By Andrea Shalal-Esa
WASHINGTON (Reuters) - Republican Senator John McCain, a former presidential candidate and an outspoken advocate for U.S. military aid to the Syrian opposition, met with some of the rebels during a surprise visit to the war-torn country on Monday, his spokesman said.
Spokesman Brian Rogers confirmed McCain's meeting with the rebels, but declined to give any details about the visit, which may fuel pressure on Washington to intervene in a conflict that is believed to have claimed 80,000 lives.
The visit came as U.S. Secretary of State John Kerry and Russian Foreign Minister Sergei Lavrov pledged to do their utmost to bring Syria's warring parties together, and new allegations surfaced about chemical weapons use in the civil war.
General Salem Idris, who leads the Supreme Military Council of the Free Syrian Army, told the Daily Beast in an interview that McCain's visit came at a critical time for the rebels, who have stepped up their calls for U.S. support, including heavy weapons, creation of a no-fly zone and air strikes.
"The visit of Senator McCain to Syria is very important and very useful especially at this time," the publication quoted Idris as saying. "We need American help to have change on the ground; we are now in a very critical situation."
McCain is the highest-ranking U.S. official to visit Syria since Robert Ford, the U.S. ambassador to Syria, crossed the border into northern Syria to meet with Syrian opposition leaders earlier this month.
It was not immediately clear if McCain, a fierce critic of the Obama administration's handling of the Syrian crisis, told government leaders about his plans to visit the country.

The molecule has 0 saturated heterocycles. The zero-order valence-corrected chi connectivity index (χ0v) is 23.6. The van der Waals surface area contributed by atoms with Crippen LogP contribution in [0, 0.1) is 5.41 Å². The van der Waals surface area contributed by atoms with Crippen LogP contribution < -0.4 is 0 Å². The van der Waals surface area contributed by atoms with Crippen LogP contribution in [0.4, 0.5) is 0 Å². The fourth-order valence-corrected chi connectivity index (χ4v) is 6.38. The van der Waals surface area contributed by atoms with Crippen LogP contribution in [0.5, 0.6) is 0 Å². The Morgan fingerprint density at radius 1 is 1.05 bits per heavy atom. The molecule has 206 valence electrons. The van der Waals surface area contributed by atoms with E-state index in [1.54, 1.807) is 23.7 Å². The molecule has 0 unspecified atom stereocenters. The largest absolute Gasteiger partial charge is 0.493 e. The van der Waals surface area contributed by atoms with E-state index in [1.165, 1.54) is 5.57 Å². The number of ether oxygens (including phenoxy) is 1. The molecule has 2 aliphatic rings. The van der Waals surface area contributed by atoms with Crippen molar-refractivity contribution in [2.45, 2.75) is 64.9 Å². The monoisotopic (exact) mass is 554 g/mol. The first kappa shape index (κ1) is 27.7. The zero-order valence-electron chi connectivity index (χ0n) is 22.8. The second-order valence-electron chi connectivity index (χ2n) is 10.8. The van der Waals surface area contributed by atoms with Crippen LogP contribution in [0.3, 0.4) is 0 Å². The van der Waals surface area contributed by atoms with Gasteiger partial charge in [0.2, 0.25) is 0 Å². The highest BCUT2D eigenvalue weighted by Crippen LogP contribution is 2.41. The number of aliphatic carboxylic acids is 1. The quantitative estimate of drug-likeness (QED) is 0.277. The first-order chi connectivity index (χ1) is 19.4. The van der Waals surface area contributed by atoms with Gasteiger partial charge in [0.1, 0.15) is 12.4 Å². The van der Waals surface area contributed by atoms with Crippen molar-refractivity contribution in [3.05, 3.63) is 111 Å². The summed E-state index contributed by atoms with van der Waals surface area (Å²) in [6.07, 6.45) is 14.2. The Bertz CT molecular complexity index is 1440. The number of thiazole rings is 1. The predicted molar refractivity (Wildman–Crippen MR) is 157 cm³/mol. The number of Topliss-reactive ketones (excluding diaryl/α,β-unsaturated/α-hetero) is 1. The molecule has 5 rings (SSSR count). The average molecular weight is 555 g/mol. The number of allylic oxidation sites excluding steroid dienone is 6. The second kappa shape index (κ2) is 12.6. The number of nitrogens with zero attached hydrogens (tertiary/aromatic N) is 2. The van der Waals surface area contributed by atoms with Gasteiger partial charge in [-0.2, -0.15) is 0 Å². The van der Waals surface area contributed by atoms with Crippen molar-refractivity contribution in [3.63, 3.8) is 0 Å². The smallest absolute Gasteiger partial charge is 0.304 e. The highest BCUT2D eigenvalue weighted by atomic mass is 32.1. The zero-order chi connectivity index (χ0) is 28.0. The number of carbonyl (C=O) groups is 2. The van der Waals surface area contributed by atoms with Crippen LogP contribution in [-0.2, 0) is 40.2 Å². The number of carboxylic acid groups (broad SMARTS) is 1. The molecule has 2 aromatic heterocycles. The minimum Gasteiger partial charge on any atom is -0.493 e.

The White House had no immediate comment.
A senior State Department official, in Paris with Kerry, confirmed that McCain did "cross into Syrian territory" but referred all questions to McCain's office.
McCain entered Syria from the country's border with Turkey and stayed there for several hours before returning to Turkey, according to the Daily Beast report. It said McCain met with assembled leaders of Free Syrian Army units in both Turkey and Syria.
McCain, who made a similar visit to Libya early in that conflict, called for U.S. military aid to the forces opposing Syrian President Bashar al-Assad in a Time magazine column earlier this month, arguing that the cost of inaction outweighed the cost of intervention.
"The U.S. does not have to act alone, put boots on the ground or destroy every Syrian air-defense system to make a difference," McCain wrote, arguing that training for the rebels, targeted air strikes and the stationing of Patriot missiles just across the border would help change the current dynamic.
McCain recalled his support for a U.S.-led effort under then President Bill Clinton to stop mass atrocities in Bosnia two decades ago and said the United States was uniquely positioned to help in Syria as well.
"Taking these steps would save innocent lives, give the moderate opposition a better chance to succeed and eventually provide security and responsible governance in Syria after Assad," he wrote in the Time magazine article. "However, the longer we wait, the worse the situation gets."
The Obama administration has increased humanitarian aid but has stopped short of providing lethal assistance to Syrian opposition forces. The president has resisted pressure to deepen U.S. involvement in Syria, wary of getting U.S. forces embroiled in another ground war just as American troops are preparing to withdraw from Afghanistan.
A U.S. Senate panel voted overwhelmingly last week to send weapons to forces fighting the Syrian government, but the Pentagon remains concerned about Assad's ability to shoot down enemy aircraft with surface-to-air missiles, particularly in a sustained campaign.
The Pentagon estimates than Syria has five times more air defenses than those that existed in Libya, where the United States helped establish a no-fly zone in 2011. They are also far more densely packed and sophisticated.
In Libya, there were no Western casualties. But the risks are higher in Syria and it's unclear whether the war-weary American public - exhausted by the conflicts in Iraq and Afghanistan - would tolerate U.S. casualties.
(Additional reporting by Arshad Mohammed in Paris and Jeff Mason in Washington; Editing by Eric Walsh and Philip Barbara)